Target 7 - Have halted by 2015   – Indicator 18: HIV prevalence
and begun to reverse the           among pregnant women aged
spread of HIV/AIDS.                15-24 years
                                 – Indicator 19: Condom use rate
                                   of the contraceptive
                                     • 19a - Condom use at last
                                       high-risk sex
                                     • 19b - Percentage of
                                       population aged 15-24 years
                                       with comprehensive correct
                                       knowledge of HIV/AIDS
                                     • Indicator 20: Ratio of school
                                       attendance of orphans to
                                       school attendance of non-
                                       orphans aged 10 to 14 years
             MDG 6 continued
• Target 8 - Have halted by   – Indicator 21: Prevalence
  2015 and begun to             and death rates associated
                                with malaria
  reverse the incidence of
                              – Indicator 22: Proportion of
  malaria and other major       population in malaria-risk
  diseases                      areas using effective
                                malaria prevention and
                                treatment measures
                              – Indicator 23: Prevalence
                                and death rates associated
                                with tuberculosis
                              – Indicator 24: Proportion of
                                tuberculosis cases
                                detected and cured under
                                DOTS
Goal 7: Ensure environmental
        sustainability
Target 9 - Integrate the    – Indicator 25: Proportion of
principles of sustainable     land area covered by forest
development into country    – Indicator 26: Ratio of area
                              protected to maintain
policies and programmes       biological diversity to
and reverse the loss of       surface area
environmental resources.    – Indicator 27: Energy use
                              (kg oil equivalent) per $1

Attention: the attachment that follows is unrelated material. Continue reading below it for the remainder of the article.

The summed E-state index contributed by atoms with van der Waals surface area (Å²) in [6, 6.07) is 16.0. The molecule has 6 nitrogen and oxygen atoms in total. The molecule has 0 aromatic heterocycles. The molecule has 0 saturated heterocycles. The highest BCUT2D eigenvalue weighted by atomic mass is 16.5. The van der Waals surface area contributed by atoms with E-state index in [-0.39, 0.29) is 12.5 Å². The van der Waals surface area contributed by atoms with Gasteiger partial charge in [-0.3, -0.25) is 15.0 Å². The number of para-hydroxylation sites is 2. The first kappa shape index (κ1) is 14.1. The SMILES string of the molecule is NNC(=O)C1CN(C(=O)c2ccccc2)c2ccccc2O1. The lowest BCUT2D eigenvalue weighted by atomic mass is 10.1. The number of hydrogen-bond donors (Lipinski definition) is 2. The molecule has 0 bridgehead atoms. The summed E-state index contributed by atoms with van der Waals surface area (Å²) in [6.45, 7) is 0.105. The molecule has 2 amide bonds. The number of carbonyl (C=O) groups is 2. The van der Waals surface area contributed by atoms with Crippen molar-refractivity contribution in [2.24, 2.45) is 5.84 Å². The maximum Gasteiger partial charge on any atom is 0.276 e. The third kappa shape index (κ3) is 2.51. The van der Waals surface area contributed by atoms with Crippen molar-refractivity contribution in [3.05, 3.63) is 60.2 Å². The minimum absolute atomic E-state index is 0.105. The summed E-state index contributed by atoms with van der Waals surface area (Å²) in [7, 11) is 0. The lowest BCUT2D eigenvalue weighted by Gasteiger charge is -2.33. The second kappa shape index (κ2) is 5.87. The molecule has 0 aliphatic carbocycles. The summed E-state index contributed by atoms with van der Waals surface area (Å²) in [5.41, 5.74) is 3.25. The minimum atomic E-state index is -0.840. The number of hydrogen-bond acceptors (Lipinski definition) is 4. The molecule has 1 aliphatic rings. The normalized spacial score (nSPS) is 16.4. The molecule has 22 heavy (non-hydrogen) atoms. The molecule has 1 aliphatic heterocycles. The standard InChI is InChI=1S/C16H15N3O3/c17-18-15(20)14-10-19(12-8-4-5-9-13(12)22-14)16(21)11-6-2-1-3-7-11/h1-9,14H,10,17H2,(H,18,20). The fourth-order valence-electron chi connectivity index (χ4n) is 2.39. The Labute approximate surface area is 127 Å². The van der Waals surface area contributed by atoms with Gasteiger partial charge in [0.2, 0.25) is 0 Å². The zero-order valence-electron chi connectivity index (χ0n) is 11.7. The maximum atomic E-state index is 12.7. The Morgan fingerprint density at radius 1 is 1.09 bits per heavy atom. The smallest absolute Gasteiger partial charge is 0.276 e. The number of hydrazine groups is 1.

GDP (PPP)
                            – Indicator 28: Carbon
                              dioxide emissions per
                              capita and consumption of
                              ozone depleting CFCs
                            – Indicator 29: Proportion of
                              population using solid fuels
          MDG & Continued
• Target 10 - Halve by     – Indicator 30:
  2015 the proportion of     Proportion of
                             population with
  people without             sustainable access to
  sustainable access to      an Improved water
  safe drinking water        source, urban and
                             rural
                           – Indicator 31:
                             Proportion of
                             population with access
                             to improved sanitation,
                             urban and rural
           MDG 7 Continued
• Target 11 - Have        Indicator 32:
  achieved by 2020 a      Proportion of
                          households with
  significant
                          access to secure
  improvement in the      tenure
  lives of at least 100
  million slum dwellers
        Goal 8: Develop a global
      partnership for development
•   Target 12 - Develop further an open,      •   Official Development Assistance
    rule-based, predictable, non-                  – Indicator 33: Net ODA, total and to LDCs, as
                                                         percentage of OECD/Development
    discriminatory trading and financial                 Assistance Committee (DAC) donors' gross
    system. This includes a commitment to                national income
    good governance, development and               – Indicator 34: Proportion of total bilateral,
    poverty reduction - both nationally and              sector-allocable ODA of OECD/DAC donors